pennsicdance: modern vs. historical instruments and music
(John) Byron Boyd
lutenist at peoplepc.com
Mon Aug 29 19:41:53 PDT 2005
An open response to Dafydd, Henry, and Marie:
> Nowadays, there are many reasonably priced renaissance
> instruments available - use of a modern equivalent is just not the same.
While it is true that modern instruments do not sound like historical ones, some have a similar sound, and a few historical instruments (with minor changes in design) are still played today. I mentioned some of those from the latter group (the cello, viola, violin, drums, triangles, and tambourines) previously. Examples of those with similar sounds are the oboe, bassoon, and trombone (which I also discussed earlier).
>>. . . but until everyone is
>>rich enough to afford them, willing to expose their expensive
>>and rare instruments to Pennsic conditions, or can even find them,
>>we will have to make do with what we have: guitars and bodhrans
> . . .
> OTOH, where bodhrans are concerned, the problem is easily fixed. The
> bodhran is modern, but the frame-drum is one of the most basic and (AFAIK)
> oldest kinds of drums. So you just hide the tipper and play with your
> or with a conventional drumstick.
The use of either those modern instruments that are essentially the same as those found during the Renaissance and the adaptation of other modern instruments so that they produce the similar sounds as Renaissance ones (this includes employing historical performance techniques rather than modern ones) is the primary point I have been trying to make. Many musicians already own such instruments, and so can achieve this goal at little, if any expense. About half of the members of the Loud Band play trombones instead of sackbuts. In other words, the argument that my recommendation of using only instruments of historical design is either too expensive or too difficult for most to achieve is moot.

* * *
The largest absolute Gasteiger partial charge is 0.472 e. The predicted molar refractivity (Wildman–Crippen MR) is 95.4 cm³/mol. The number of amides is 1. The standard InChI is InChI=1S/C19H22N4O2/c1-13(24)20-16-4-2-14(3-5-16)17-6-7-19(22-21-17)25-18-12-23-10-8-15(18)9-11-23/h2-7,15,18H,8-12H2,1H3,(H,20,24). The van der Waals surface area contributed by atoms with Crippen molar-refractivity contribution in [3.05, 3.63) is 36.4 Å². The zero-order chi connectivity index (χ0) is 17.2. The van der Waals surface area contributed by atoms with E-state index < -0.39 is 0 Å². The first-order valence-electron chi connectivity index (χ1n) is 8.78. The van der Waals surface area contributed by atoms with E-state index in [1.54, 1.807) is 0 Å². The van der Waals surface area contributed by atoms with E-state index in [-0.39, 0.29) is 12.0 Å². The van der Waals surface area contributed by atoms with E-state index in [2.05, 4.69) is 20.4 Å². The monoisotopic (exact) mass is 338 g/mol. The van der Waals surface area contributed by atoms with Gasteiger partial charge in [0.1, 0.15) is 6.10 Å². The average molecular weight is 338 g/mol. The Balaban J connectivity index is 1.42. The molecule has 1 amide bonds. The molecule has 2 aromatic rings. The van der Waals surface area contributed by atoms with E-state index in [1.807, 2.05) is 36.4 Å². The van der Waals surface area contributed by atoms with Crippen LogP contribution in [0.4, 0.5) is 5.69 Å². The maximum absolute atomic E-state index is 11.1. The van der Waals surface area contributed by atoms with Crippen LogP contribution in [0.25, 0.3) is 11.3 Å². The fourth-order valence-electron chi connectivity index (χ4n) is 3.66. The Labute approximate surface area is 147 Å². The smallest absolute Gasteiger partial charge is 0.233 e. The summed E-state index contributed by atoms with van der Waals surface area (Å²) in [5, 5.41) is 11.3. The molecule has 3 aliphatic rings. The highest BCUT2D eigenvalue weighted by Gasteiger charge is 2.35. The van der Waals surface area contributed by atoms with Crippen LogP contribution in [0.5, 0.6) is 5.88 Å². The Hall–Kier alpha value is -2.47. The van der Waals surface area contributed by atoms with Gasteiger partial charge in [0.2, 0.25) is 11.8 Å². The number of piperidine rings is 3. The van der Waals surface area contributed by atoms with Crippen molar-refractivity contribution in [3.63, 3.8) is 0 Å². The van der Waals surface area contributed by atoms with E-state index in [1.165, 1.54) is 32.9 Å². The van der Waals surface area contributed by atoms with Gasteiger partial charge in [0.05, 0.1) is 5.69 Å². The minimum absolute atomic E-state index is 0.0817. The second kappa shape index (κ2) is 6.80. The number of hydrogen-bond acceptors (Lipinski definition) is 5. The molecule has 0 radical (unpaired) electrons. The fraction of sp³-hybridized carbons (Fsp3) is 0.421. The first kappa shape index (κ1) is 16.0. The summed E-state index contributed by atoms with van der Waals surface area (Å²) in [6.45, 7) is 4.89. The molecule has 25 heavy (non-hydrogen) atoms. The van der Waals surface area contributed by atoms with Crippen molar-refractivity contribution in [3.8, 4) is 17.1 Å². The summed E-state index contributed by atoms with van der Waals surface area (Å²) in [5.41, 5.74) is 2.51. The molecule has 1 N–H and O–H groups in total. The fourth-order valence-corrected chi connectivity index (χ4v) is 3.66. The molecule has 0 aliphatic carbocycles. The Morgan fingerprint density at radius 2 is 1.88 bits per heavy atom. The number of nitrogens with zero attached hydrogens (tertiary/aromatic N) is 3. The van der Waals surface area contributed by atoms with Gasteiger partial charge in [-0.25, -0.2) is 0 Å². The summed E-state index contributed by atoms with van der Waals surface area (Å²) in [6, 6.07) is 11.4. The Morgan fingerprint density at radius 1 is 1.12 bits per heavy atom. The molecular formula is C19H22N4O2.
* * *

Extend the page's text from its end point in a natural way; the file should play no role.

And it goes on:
>Quite obviously, the dividing line between "we'll do it" and "we'll
>make do" is cost. Shaped steel is expensive, pickle barrels are
>not. Nylon tents are far easier to get hold of, put up, and deal with
I use a nylon tent at events, largely because it serves me only as storage for my property and a as bedroom. I spend very little time my tent during the day; indeed, at many events I simply sleep in my car. If I spent more time in my camp then I would likely buy a "period" tent.
>Period instruments are usually (though not always) expensive,
>hard to get, hard to play and hard to maintain... until
>everyone is rich enough to afford them, willing to expose their
>expensive and rare instruments to Pennsic conditions, or can even find them,
>we will have to make do with what we have: guitars and bodhrans and
>pipes, modern flutes and trumpets, etc.
Again, as I have mentioned both in my previous posts and in my response to Henry's comments in this one, there are too many inexpensive Renaissance instruments that require little care to support this point. Also, the viola da gambas (delicate instruments if ever there were any) that both myself and another member of the Loud Band have brought to Pennsic have never suffered any damage. Likewise, I have never had any problems with my lute (another delicate instrument).
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